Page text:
In essence, energy modeling is a software-based approach to predicting how much energy a given building will use based on its location, orientation, wall/roof/slab design, windows, doors, etc. In California, for example, energy modeling is a critical aspect of designing any project and carries a great deal of influence on the permitting process. In Europe, there are very real country-wide energy usage agreements that set measurable goals for building performance. (more…)

Debra Rubin, of ENR, shares the sad news of the passing of an AEC forensics grandmaster:

John M. Hanson, who, as president, helped guide the growth of Wiss, Janney, Elstner Associates Inc. into an industry-leading forensics and failures engineer and who led probes into high-profile collapses of the Kansas City Hyatt hotel walkway in 1981 and the New York State Thruway Schoharie Creek Bridge in 1987, died on May 26 in Green Valley, Ariz., at 84. The firm did not release the cause of death.

(more…)

Astrophysicist and author Ethan Siegel, writing for Forbes, just helped to expose a longtime myth about good ole’ Galloping Gertie, a bridge that (in)famously collapsed just a few short months after opening to public traffic.

To help jog your memory, here is footage uploaded to YouTube of the bridge twisting and bouncing around:

The story we learned in Physics class back in school was that Galloping Gertie’s fatal flaw was related to “resonant frequency” — the same phenomena responsible for wine glasses shattering when exposed a tone of specific frequency. Siegel proposes an alternative explanation:

But it wasn’t resonance that brought the bridge down, but rather the self-induced rocking! Without an ability to dissipate its energy, it just kept twisting back-and-forth, and as the twisting continued, it continued to take damage, just as twisting a solid object back-and-forth will weaken it, eventually leading to it breaking. It didn’t take any fancy resonance to bring the bridge down, just a lack of foresight of all the effects that would be at play, cheap construction techniques, and a failure to calculate all the relevant forces.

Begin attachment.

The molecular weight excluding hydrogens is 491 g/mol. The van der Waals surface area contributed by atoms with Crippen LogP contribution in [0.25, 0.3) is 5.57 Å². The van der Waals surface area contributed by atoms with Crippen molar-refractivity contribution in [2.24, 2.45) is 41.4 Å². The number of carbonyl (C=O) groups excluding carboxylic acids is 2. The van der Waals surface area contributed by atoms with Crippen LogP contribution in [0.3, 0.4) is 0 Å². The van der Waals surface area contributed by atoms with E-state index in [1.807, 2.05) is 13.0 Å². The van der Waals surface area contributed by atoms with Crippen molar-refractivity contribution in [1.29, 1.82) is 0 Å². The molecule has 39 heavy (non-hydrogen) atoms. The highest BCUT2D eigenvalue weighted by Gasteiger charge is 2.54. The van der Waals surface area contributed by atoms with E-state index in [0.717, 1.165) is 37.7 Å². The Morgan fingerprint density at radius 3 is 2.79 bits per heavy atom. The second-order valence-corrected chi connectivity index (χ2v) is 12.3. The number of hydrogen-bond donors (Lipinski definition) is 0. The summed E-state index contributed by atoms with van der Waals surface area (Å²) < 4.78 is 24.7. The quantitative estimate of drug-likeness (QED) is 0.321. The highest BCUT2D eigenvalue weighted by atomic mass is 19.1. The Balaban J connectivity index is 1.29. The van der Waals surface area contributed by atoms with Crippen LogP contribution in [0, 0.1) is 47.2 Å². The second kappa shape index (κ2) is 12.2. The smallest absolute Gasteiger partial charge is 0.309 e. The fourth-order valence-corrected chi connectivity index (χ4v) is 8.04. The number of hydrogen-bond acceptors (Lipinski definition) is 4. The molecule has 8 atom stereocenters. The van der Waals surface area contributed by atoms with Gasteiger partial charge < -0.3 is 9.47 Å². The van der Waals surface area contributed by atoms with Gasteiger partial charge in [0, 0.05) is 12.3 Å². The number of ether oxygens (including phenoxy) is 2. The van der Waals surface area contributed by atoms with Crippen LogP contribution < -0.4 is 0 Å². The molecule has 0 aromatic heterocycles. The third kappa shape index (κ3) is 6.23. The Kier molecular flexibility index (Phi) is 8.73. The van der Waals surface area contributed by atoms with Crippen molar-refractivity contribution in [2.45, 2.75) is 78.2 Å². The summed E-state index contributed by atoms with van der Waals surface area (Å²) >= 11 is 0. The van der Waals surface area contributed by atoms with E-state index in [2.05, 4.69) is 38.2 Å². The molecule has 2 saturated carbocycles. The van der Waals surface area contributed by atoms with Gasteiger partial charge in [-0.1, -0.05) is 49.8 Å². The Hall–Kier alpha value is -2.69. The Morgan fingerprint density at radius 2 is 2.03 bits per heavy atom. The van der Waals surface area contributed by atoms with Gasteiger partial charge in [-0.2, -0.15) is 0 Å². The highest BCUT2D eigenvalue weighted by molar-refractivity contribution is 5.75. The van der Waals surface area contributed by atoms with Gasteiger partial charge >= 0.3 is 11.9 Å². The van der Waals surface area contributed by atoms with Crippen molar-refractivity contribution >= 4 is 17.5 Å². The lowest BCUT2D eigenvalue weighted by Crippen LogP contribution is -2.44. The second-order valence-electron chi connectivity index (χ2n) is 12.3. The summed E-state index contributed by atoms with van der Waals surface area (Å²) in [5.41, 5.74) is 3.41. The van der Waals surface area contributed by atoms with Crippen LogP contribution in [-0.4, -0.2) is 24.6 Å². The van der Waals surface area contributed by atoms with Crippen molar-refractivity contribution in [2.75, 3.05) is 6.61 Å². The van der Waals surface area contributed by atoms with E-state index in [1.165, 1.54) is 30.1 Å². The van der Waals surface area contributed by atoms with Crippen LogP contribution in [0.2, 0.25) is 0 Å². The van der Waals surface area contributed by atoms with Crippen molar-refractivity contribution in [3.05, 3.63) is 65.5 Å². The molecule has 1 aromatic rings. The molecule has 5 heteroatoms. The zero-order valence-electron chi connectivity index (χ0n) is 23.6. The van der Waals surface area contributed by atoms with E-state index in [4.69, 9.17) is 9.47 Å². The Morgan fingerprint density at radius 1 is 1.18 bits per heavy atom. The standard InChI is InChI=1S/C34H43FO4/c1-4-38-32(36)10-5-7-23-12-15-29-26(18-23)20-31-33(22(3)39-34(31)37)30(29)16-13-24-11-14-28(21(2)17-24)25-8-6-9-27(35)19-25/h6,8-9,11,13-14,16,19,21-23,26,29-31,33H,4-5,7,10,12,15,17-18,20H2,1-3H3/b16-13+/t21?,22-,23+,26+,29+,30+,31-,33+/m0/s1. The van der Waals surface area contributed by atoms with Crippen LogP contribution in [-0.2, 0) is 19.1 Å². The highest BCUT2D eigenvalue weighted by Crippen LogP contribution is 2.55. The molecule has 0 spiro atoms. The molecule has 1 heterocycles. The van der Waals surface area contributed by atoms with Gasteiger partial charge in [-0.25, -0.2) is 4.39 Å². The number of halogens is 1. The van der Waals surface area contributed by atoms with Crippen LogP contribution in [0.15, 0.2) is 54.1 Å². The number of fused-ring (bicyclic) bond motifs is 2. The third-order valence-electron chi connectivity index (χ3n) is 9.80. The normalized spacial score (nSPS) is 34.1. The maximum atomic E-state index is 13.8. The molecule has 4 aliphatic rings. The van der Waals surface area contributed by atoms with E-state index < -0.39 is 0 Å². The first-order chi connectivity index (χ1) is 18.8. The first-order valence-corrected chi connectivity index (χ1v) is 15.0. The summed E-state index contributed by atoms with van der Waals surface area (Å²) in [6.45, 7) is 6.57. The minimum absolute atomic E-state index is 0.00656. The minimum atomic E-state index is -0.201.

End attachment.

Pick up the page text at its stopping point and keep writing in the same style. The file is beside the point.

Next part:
This wasn’t a total failure, however. The engineers who investigated its collapsed began to understand the phenomenon quickly; within 10 years, they had a new sub-field of science to call their own: bridge aerodynamics-aeroelastics. The phenomenon of flutter is now well-understood, but it has to be remembered in order to be effective. The two bridges currently spanning the Tacoma Narrows’ previous path have shorn up those flaws, but London’s Millennium Bridge and Russia’s Volgograd Bridge have both had “flutter”-related flaws exposed in the 21st century.

Don’t blame resonance for the most famous bridge-collapse of all. The true cause is much scarier, and could affect hundreds of bridges across the world if we ever forget to account for, and mitigate, the fluttering effects that brought this one down.

Read all of Siegel’s piece for the details…

Patrick Sisson, writing for Curbed, wrote a wonderful article: How air conditioning shaped modern architecture — and changed our climate. He states:

Air conditioning enabled our great modernist buildings to rise, but it’s also fueled today’s energy and environmental crisis. AC helped create a new building typology, one that environmentally conscious architects and designers are trying to move beyond with new designs and passive-cooling techniques.

“Modern buildings cannot survive unless hard-wired to a life-support machine,” says University of Cambridge professor Alan Short. “Yet this fetish for glass, steel, and air-conditioned skyscrapers continues; they are symbols of status around the world on an increasingly vast scale.”

Interestingly (at least to me), the development and implementation of air conditioning and mechanical ventilation was not primarily driven by a desire for improved occupant comfort. Instead, the focus was health:

The new class of white-collar workers who occupied these upper-level offices suffered through humid summers not just because they didn’t know any better, but because Victorian social mores didn’t place much stock in personal comfort. In fact, the adoption of mechanical ventilation systems, which were invented by Benjamin Franklin Sturtevant in the 1860s and became more common in taller buildings towards the end of the 19th century, was due in large part to the problems of heat and light—coal- and gas-powered lamps and heaters quickly filled rooms with toxic smoke—and the belief that poor health was caused by miasma, or dirty air.

Still, at the time, ventilation was less about a comforting breeze and more about sanitation—removing humid, fetid air from crowded workshops and workspaces. By the mid-1890s, designers and architects in New York needed to file their building plans with the Bureau of Light and Ventilation. The 21-story American Surety Building in New York, built in 1896, included a ventilation system, but only for the lower seven floors. Workers on these levels couldn’t open their windows due to the dirt, muck, and grime of the city streets.

I find it amazing that a little over 100 years after Carrier installed the first building air conditioning system that we have seemingly come full circle.